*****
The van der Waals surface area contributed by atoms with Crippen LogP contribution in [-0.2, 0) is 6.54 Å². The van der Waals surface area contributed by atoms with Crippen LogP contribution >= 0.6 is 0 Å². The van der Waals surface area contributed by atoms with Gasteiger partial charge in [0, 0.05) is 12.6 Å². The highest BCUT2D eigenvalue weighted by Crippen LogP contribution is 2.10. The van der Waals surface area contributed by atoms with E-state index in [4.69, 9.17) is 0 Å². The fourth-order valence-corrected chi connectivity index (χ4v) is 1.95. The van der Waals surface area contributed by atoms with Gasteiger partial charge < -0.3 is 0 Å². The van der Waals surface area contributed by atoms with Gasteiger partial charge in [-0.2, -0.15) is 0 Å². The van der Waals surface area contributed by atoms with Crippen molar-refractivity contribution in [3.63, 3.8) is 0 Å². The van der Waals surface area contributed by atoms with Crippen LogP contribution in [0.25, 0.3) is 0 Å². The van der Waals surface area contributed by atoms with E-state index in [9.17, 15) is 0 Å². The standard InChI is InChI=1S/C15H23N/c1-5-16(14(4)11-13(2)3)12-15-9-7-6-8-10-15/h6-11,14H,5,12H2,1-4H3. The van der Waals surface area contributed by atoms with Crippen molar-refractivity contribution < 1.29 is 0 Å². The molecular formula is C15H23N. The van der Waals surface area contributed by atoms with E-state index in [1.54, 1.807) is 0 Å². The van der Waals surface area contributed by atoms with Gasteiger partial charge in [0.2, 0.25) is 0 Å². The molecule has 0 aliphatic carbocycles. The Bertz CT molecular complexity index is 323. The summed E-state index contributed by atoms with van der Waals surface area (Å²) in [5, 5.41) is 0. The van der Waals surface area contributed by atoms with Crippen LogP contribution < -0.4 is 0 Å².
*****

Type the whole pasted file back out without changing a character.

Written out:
The van der Waals surface area contributed by atoms with Crippen LogP contribution in [-0.2, 0) is 6.54 Å². The van der Waals surface area contributed by atoms with Crippen LogP contribution >= 0.6 is 0 Å². The van der Waals surface area contributed by atoms with Gasteiger partial charge in [0, 0.05) is 12.6 Å². The highest BCUT2D eigenvalue weighted by Crippen LogP contribution is 2.10. The van der Waals surface area contributed by atoms with E-state index in [4.69, 9.17) is 0 Å². The fourth-order valence-corrected chi connectivity index (χ4v) is 1.95. The van der Waals surface area contributed by atoms with Gasteiger partial charge < -0.3 is 0 Å². The van der Waals surface area contributed by atoms with Gasteiger partial charge in [-0.2, -0.15) is 0 Å². The van der Waals surface area contributed by atoms with Crippen molar-refractivity contribution in [3.63, 3.8) is 0 Å². The van der Waals surface area contributed by atoms with Crippen LogP contribution in [0.25, 0.3) is 0 Å². The van der Waals surface area contributed by atoms with E-state index in [9.17, 15) is 0 Å². The standard InChI is InChI=1S/C15H23N/c1-5-16(14(4)11-13(2)3)12-15-9-7-6-8-10-15/h6-11,14H,5,12H2,1-4H3. The van der Waals surface area contributed by atoms with Crippen molar-refractivity contribution < 1.29 is 0 Å². The molecular formula is C15H23N. The van der Waals surface area contributed by atoms with E-state index in [1.54, 1.807) is 0 Å². The van der Waals surface area contributed by atoms with Gasteiger partial charge in [0.2, 0.25) is 0 Å². The molecule has 0 aliphatic carbocycles. The Bertz CT molecular complexity index is 323. The summed E-state index contributed by atoms with van der Waals surface area (Å²) in [5, 5.41) is 0. The van der Waals surface area contributed by atoms with Crippen LogP contribution < -0.4 is 0 Å².